Myopia is more commonly known as nearsightedness. It is the most common cause of legal blindness in people over 40 years of age. Over the years, its prevalence has reached an alarming rate.
Studies suggest that in 2020, only 25% of the people globally will be myopic. But in 2025, almost half of the world will be affected.
What Are the Symptoms of Myopia?
Difficulty in reading from afar is the first sign of myopia. Road signs, text messages, and other small objects become blurry from afar but get clearer the more you put it closer to you. Squinting, frequent eye strain, headaches, and fatigue when doing activities may also be symptoms of myopia.
If you experience these signs or symptoms while wearing glasses or contact lenses, this may mean you need a new prescription. Contact your eye doctor immediately for a consultation.
What Are the Causes of Myopia?
Myopia is caused by an elongated eyeball which makes it harder for the cornea to focus on objects. An elongated eyeball causes light rays to focus at a point in front of the retina instead of focusing directly on its surface.
Another cause of myopia could be cornea that is too curved for the length of the eyeball. In some cases, myopia is caused by both of these factors. Myopia normally starts during childhood which is more likely to be inherited from myopic parents. For most people, nearsightedness is stabilized in early adulthood but there are some people whose myopia continues to progress even in adulthood.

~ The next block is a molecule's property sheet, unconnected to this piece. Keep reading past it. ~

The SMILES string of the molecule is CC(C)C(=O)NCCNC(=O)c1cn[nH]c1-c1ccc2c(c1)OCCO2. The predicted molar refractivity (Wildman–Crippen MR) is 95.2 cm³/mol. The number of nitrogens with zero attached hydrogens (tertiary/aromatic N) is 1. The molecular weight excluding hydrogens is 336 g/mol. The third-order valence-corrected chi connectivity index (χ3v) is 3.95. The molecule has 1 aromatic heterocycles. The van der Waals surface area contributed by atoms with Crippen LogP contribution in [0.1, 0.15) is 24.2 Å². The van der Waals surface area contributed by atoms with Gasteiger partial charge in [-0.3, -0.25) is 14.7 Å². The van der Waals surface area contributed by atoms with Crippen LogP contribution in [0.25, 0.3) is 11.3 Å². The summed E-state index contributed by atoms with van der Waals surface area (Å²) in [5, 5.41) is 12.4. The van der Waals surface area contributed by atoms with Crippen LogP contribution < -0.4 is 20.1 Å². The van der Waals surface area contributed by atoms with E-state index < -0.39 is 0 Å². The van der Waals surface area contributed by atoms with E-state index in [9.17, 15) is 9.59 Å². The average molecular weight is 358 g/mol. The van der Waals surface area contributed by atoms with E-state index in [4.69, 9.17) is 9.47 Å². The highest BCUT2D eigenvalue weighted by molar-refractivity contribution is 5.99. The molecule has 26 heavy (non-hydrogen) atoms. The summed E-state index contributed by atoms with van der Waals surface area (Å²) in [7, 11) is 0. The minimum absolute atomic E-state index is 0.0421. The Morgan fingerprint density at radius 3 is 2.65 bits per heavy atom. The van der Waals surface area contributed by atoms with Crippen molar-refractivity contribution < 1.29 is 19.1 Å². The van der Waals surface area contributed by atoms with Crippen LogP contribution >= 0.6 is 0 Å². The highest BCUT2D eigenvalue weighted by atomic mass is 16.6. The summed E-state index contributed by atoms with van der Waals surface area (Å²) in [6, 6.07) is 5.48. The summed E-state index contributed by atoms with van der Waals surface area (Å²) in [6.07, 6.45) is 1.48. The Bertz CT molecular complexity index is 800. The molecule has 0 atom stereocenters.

How Can Myopia Be Treated?
Prescription glasses, contact lenses, and refractive surgery may correct myopia. Refractive surgery may actually help eliminate the need for eyeglasses or graded contact lenses. The well-known surgeries use an excimer laser.
- PRK laser – This procedure removes a layer of your corneal tissue to flatten the cornea and allow a more accurate focus of light rays on the retina.
- LASIK – This is the most popular refractive procedure wherein the surgeon creates a thin flap on the surface of the cornea. The laser removes a part of the corneal tissue then the flap is positioned back to its original location.
Then there are temporary non-surgical procedures like orthokeratology. This is a special rigid gas permeable contact lens that acts as retainers at night. They temporarily shape your cornea while you sleep so you could see clearly in the morning without glasses or graded contact lenses. This is a good alternative for refractive surgery and an effective solution to the temporary correction of mild to moderate stages of myopia.
For people who do not meet the age requirement for LASIK and who are not good candidates for refractive surgery, you could also opt for phakic IOLs. These are implantable lenses to correct severe myopia. Phakic IOLs function like contact lenses, but they are permanently placed under a surgery.